Friday, April 22, 2011

My buddy Keebler

No, I've not become a sudden follower of the merry Nabisco elf—I'm talking about my good buddy Wes, who over the years advcanced from being my neighbor to being one of my closest friends.
When Wes and his wife, Susan, moved in next-door seven or eight years ago (heck, I can't keep timelines straight), they were pudgy West Texas bubbas who thought that Judy and I were nutty folks because we rode our bikes everywhere, recycled, gardened in the buff, and didn't drink Coors Light. What an education those poor guys had to go through! I think the photo explains why my friend Scott nicknamed Wes "Keebler," which stuck.
The Keebler family, a few years back—sis, mom& dad, Susan, and Wes
The male branch of Wes' family has had an ongoing losing feud with heart disease, and after I told him that he "was too young to be so fat" (you know me and my diplomatic language, that's what I said to him, early on); after he and Susan had a beautiful little daughter, Anna; and after recognizing the real risk of croaking prematurely, Wes started to train. We'd ride down to the brewpub, and the few miles damn near killed him, but he stuck it out. Then he and Susan witnessed (as temporary officials) the feats of all those athletes at our local Ironman qualifier, the Buffalo Springs Triathlon, and their fate was sealed: They applied themselves and now here we are, a few years later and 50 pounds lighter, and Wes has completed several half-Ironman races (among them the World Championship in Florida last year) and Susan runs half-marathons.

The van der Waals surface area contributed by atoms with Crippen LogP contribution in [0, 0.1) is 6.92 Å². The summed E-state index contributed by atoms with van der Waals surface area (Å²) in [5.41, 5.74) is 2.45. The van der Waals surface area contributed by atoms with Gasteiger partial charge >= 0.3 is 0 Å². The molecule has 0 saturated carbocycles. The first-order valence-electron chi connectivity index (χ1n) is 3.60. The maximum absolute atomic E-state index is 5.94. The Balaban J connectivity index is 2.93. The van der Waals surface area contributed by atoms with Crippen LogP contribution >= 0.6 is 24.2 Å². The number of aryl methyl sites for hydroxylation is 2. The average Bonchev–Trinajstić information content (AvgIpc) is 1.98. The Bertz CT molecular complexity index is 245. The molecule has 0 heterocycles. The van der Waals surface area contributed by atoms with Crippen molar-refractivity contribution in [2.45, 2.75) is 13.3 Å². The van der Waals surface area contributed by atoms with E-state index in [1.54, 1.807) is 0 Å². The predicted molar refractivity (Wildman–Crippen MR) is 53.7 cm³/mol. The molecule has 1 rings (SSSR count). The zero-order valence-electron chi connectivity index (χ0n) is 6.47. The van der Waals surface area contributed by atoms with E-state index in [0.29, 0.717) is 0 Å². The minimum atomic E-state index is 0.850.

Wes finishing his first half-Ironman, the 70.3 in Oceanside, CA

So why am I writing all this? This morning, Wes gave a speech as part of the dedication of Covenant Hospital's new Cath Lab Waiting Room, which is named in honor of his late dad, JD, who—unfortunately you guessed it right—died two years ago of heart failure. Ever since, Wes has dedicated his racing to his dad's memory, raising more than $26,000 in donations which in turn helped open this waiting room. It was a passionate, hopeful talk that Wes gave to the admittedly mainly septuagenarian and octogenarian crowd—he must have come across as the über-Mensch that he definitely is not when he talked about how training changed his life. But the message was clear: We are the ones who determine whether we want to try to better ourselves, or whether we just accept the cards that we're dealt. Wes didn't like those genetic cards, and he has done (and is doing) his part to make sure that he breaks the cycle.

I can't tell you how proud I am of him and his family.


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